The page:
Prayer for the Month

Heavenly Father, you anointed your Son, Jesus Christ,

with the Holy Spirit and with power to bring to us all

the blessings of your kingdom.

Anoint your Church with the same Holy Spirit, that we who share

in his suffering and victory may bear witness to the gospel of salvation;

through Jesus Christ, your Son, our Lord, who is alive and reigns with you

in the unity of the Holy Spirit, one God, now and for ever. Amen.

 

‘Collect for Wholeness and Healing’, Common Worship: Pastoral Services © The Archbishops' Council (2000)

 

At the end of this month, we’re going to be having a special service of healing, generously led by Rev’d John Leach. Prayers for wholeness and healing are an important part of Christian life, and I thought it might be helpful to offer a prayerful reflection on what this means. The service itself will hopefully not feel overly unfamiliar and will likely still include the celebration of Holy Communion. We often have space for prayers for wholeness and healing after/during the distribution of Holy Communion, because we believe that healing, reconciliation and restoration are inherently part of the salvific good news of Jesus Christ, present in the sharing of Communion around the Lord’s table. For this reason, it is also likely that the prayerful and sensitive inclusion of the laying on of hands and anointing with oil will be made available for those who would like to receive that. Such gracious activity is understood as a visible outworking of the presence of the Spirit in the life of our church.

 

       Prayers for healing, for ourselves and for others, are important because we become the people of God, we see the good news of the gospel enacted, and we recognise our spiritual poverty and need of God. Praying as a church keeps us humble and hopeful as we bring ourselves and our petitions to God. Prayers for healing – physical, emotional, social and spiritual – can be big or small; even small things matter and can help us to grow in faith to pray for bigger things too.

 

       There are a number of issues which we must also be aware of and sensitive to, when we speak of healing ministry and prayer – I will attempt to name some of those here: whilst confession forms part of the relationship of bringing ourselves before God and receiving forgiveness, it would be an overly simplistic, misunderstanding to simply make a link between sickness and sin; Jesus himself warned against such direct association (John 9:3). In this context, praying with someone can be a powerful witness to God’s healing power, but it should always be consensual; equally, one should never assume, what someone wants/needs prayer for – what one person may assume is an unwanted affliction, another may understand as a continuum and part of their life and purpose in Christ. Most difficult of all, which I will not be able to explain fully here, is the reality and mystery of the times when miraculous healing does not occur, or when one feels that they should stop praying for healing. Miraculous and transformative healing is a wonderful gift of grace; it is, therefore, not something we are simply entitled to, nor is physical restoration the only way that Christ meets our needs. This can leave us feeling all sorts of things – including anger, and a (unwarranted) guilt for our apparent lack of faith. I, myself, have prayed for emotion and physical healing in the past, which has not happened. Yet, speaking for myself, I have grown closer to God, and discovered a greater spiritual wholeness and purpose through that journeying with God. We might not always understand why – but, through prayer and praise, we can draw closer to the eternal God who cares for us deeply, and trust in their faithfulness.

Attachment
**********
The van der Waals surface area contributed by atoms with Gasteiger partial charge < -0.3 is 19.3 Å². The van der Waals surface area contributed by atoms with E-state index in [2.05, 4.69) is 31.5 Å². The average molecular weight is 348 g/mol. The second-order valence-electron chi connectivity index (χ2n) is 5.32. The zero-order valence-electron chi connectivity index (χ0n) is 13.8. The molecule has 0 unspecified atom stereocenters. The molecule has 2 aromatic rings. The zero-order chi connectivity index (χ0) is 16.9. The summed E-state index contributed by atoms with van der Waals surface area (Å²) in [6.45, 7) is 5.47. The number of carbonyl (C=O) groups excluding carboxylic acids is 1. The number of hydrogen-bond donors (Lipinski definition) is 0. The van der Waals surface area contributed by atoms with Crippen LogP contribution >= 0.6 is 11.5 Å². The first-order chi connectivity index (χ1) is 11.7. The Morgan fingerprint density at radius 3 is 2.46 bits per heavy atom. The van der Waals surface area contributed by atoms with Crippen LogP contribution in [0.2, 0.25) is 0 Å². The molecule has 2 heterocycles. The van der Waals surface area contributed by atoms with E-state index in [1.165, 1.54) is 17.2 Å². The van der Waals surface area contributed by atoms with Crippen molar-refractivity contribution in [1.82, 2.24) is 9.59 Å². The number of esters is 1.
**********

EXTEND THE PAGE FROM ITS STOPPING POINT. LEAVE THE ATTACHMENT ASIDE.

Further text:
Rev’d Sam Ellmore, curate